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From  Live Science : Archaeologists in Mongolia have found the remains of two ancient women warriors, whose skeletal remains indicate that they were well practiced in archery and horseback riding. These two women lived during the Xianbei period (A.D. 147 to 552), a period of political fragmentation and unrest that gave rise to the Ballad of Mulan, the researchers said. Perhaps these women were so athletic because during the Xianbei period, "it may have been that women were needed to defend home and country alongside the men," said study researchers Christine Lee and Yahaira Gonzalez, bioarchaeologists at California State University, Los Angeles. Of the two warrior women, one was older than 50 and the other was about 20 years old. It's possible they practiced archery and rode horses because these skills were needed during the political instability that following the collapse of the Han Dynasty in China in A.D. 220, Lee said. Neither woman had signs of war trauma. This coul

The authors reclaiming the forgotten voices of ancient women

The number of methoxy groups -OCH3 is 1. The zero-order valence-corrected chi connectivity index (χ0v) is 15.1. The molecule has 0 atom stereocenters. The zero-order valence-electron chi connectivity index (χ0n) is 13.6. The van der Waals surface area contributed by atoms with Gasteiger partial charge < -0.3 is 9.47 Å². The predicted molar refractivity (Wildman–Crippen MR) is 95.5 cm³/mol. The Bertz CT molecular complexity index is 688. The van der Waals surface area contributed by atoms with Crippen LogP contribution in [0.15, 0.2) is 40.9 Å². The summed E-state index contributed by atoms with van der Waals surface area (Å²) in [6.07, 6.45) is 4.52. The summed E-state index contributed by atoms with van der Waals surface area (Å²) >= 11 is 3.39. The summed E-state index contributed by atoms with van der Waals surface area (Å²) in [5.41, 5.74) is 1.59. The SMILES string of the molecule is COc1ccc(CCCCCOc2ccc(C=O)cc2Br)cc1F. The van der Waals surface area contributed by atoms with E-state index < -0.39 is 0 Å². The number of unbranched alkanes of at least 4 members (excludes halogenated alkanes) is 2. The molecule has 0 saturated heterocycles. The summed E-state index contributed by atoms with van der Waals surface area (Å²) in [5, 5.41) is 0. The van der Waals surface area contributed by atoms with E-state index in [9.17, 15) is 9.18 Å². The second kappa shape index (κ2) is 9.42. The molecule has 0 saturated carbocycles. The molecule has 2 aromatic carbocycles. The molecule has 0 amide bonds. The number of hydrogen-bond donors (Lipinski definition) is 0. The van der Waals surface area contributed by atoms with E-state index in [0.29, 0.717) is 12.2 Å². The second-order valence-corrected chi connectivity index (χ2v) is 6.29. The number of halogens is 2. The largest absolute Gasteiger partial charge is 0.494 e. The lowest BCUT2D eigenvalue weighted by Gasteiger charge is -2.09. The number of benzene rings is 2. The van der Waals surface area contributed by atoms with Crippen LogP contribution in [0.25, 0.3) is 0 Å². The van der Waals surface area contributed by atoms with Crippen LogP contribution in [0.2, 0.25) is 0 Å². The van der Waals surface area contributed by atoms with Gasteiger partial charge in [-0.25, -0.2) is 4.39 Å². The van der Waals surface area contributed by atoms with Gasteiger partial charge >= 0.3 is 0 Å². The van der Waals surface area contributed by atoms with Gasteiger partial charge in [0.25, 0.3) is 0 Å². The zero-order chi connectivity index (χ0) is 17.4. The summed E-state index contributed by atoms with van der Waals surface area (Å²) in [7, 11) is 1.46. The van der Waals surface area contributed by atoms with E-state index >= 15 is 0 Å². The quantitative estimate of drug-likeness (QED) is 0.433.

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From  BBC News : Natalie Haynes is one of a new group of writers reclaiming women's voices from ancient literature. Along with authors such as Pat Barker and Madeline Miller, she's telling new versions of the Classics, veering away from epic fights and macho heroes. Instead, they're finding compelling and timely voices: refugees fleeing war-zones, women being treated as commodities and people trying to survive an epidemic. "When you re-tell a myth, you make it new," says Haynes. In her book, A Thousand Ships, she foregrounds "the female characters which had been deliberately erased or overlooked". Given we live in a world with environmental disasters, disease, sexual violence and war, Haynes says these tales are as pertinent now as they were 3,000 years ago. read more here @  BBC News